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Who is Really at Risk for Severe COVID-19 Outcomes? Common Risk Factors Mean it Could be You.
Posted: Apr 30, 2020
Who is Really at Risk for Severe COVID-19 Outcomes? Common Risk Factors Mean it Could be You. image

It's clear that stay at home orders have lowered the cases of severe outcomes for COVID-19 and helped hospitals manage cases, but we may have simply delayed the spread. We are balancing our economy with a serious threat to our health. The health of both is critical.

Governors are now starting to lift stay-at-home orders but there has been little to no information shared at the federal or state levels about exactly WHO is at risk for developing severe COVID-19 symptoms so people can self-identify their risk and make educated choices about how to protect themselves. We hear that it is the elderly or the sick. I haven't been hospitalized lately, don't feel sick or think I'm at risk. But do I stay home or go out? Should I limit interaction with those around me?

The question is basic but essential. Am I at greater risk? 

Data from New York is instructive here. The JAMA Network, part of the American Medical Association reported a study of critcially important results on April 22, 2020. In a study of 5700 COVID-19 positive patients admitted to 12 different New York City hospitals between March 1 and April 4, 2020, the most common co-morbidities were: 

Co-morbidity # of patients % of patients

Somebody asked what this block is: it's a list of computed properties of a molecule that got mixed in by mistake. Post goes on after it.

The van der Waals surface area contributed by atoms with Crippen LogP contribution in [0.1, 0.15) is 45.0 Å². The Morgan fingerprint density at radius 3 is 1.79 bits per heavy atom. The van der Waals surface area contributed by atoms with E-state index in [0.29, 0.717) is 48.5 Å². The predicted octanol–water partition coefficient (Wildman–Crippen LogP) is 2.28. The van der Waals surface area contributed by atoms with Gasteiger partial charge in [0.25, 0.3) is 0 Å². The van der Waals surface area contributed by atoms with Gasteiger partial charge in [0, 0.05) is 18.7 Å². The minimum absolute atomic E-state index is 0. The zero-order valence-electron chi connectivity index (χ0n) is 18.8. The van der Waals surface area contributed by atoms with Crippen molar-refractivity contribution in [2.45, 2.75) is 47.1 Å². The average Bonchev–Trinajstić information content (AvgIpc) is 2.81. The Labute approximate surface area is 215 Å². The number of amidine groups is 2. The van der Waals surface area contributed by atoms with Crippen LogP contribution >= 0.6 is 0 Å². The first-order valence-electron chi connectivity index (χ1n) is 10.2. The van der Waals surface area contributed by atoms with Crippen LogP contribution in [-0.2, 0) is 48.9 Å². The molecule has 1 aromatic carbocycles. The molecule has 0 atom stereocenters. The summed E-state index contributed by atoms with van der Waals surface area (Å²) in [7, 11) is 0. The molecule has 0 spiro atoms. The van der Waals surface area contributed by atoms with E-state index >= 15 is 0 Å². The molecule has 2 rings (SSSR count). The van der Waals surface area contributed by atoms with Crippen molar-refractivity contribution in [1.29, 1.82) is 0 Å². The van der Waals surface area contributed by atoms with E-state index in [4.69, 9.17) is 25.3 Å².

Hypertension (high blood pressure) 3026 56.6%
Obesity 1737 41.7%
Diabetes 1808 33.8%
Severe kidney issues requiring therapy 81  


During hospitalization: 

  • 373 patients were treated in the ICU
  • 81 were treated with kidney replacement therapy
  • 553 died
  • Of the 1151 that required ventilation, 38 were discharged alive, 282 died and 831 remained in the hospital for a prolonged period
  • 45 were re-admitted

This data from New York also confirms the findings: 

Cardiovascular disease 13.2% 10.5%
Diabetes 9.2% 7.3%
Chronic respiratory disease 8.0% 6.3%
Hypertension 8.4% 6.0%
Cancer 7.6% 5.6%
No pre-existing conditions   0.9%


It is obvious that myeloma patients are at greater risk because myeloma and associated treatment can suppress the immune system (although early studies on cancer patients are just beginning to share data and this data are limited to date). Myeloma patients also have greater kidney issues due to the overabundance of calcium that can damage kidneys.

However, having high blood pressure, obesity or diabetes are far more common conditions in the US population.

Awareness of these risk factors is absolutely key as we begin to decide if we make critical decisions about going out or staying home. As always, knowledge is power and offers greater protection to those most vulnerable. 

The author Jennifer Ahlstrom

about the author
Jennifer Ahlstrom

Myeloma survivor, patient advocate, wife, mom of 6. Believer that patients can contribute to cures by joining HealthTree Cure Hub and joining clinical research. Founder and CEO of HealthTree Foundation. 

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